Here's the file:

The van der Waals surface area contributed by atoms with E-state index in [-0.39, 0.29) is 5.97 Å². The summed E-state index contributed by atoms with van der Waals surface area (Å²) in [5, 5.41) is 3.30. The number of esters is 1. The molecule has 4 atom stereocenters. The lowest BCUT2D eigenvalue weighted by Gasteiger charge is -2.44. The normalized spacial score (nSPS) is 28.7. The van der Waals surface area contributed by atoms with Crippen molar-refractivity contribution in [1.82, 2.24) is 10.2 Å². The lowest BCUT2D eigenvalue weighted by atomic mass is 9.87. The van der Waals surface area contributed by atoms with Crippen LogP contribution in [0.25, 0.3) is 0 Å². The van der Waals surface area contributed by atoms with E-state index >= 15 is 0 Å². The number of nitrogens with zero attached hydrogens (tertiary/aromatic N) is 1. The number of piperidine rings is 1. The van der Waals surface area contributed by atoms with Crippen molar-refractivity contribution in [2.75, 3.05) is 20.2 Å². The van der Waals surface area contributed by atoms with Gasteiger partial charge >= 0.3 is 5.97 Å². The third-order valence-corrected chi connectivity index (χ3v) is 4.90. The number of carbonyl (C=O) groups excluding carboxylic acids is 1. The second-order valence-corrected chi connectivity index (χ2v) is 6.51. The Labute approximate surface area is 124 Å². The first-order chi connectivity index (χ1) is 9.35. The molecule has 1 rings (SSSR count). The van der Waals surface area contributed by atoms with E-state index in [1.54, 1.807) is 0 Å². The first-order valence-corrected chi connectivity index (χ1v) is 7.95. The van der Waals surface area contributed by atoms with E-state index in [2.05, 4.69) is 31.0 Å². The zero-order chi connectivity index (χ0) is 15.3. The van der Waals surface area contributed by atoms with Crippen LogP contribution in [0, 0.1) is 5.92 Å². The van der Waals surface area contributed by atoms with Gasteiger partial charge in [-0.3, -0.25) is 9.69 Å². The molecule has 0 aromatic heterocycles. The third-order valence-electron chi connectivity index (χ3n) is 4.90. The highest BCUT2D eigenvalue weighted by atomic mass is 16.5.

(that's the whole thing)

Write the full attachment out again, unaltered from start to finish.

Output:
The van der Waals surface area contributed by atoms with E-state index in [-0.39, 0.29) is 5.97 Å². The summed E-state index contributed by atoms with van der Waals surface area (Å²) in [5, 5.41) is 3.30. The number of esters is 1. The molecule has 4 atom stereocenters. The lowest BCUT2D eigenvalue weighted by Gasteiger charge is -2.44. The normalized spacial score (nSPS) is 28.7. The van der Waals surface area contributed by atoms with Crippen molar-refractivity contribution in [1.82, 2.24) is 10.2 Å². The lowest BCUT2D eigenvalue weighted by atomic mass is 9.87. The van der Waals surface area contributed by atoms with Crippen LogP contribution in [0.25, 0.3) is 0 Å². The van der Waals surface area contributed by atoms with E-state index >= 15 is 0 Å². The number of nitrogens with zero attached hydrogens (tertiary/aromatic N) is 1. The number of piperidine rings is 1. The van der Waals surface area contributed by atoms with Crippen molar-refractivity contribution in [2.75, 3.05) is 20.2 Å². The van der Waals surface area contributed by atoms with Gasteiger partial charge >= 0.3 is 5.97 Å². The third-order valence-corrected chi connectivity index (χ3v) is 4.90. The number of carbonyl (C=O) groups excluding carboxylic acids is 1. The second-order valence-corrected chi connectivity index (χ2v) is 6.51. The Labute approximate surface area is 124 Å². The first-order chi connectivity index (χ1) is 9.35. The molecule has 1 rings (SSSR count). The van der Waals surface area contributed by atoms with E-state index in [1.54, 1.807) is 0 Å². The first-order valence-corrected chi connectivity index (χ1v) is 7.95. The van der Waals surface area contributed by atoms with E-state index in [2.05, 4.69) is 31.0 Å². The zero-order chi connectivity index (χ0) is 15.3. The van der Waals surface area contributed by atoms with Crippen LogP contribution in [0, 0.1) is 5.92 Å². The van der Waals surface area contributed by atoms with Gasteiger partial charge in [-0.3, -0.25) is 9.69 Å². The molecule has 0 aromatic heterocycles. The third-order valence-electron chi connectivity index (χ3n) is 4.90. The highest BCUT2D eigenvalue weighted by atomic mass is 16.5.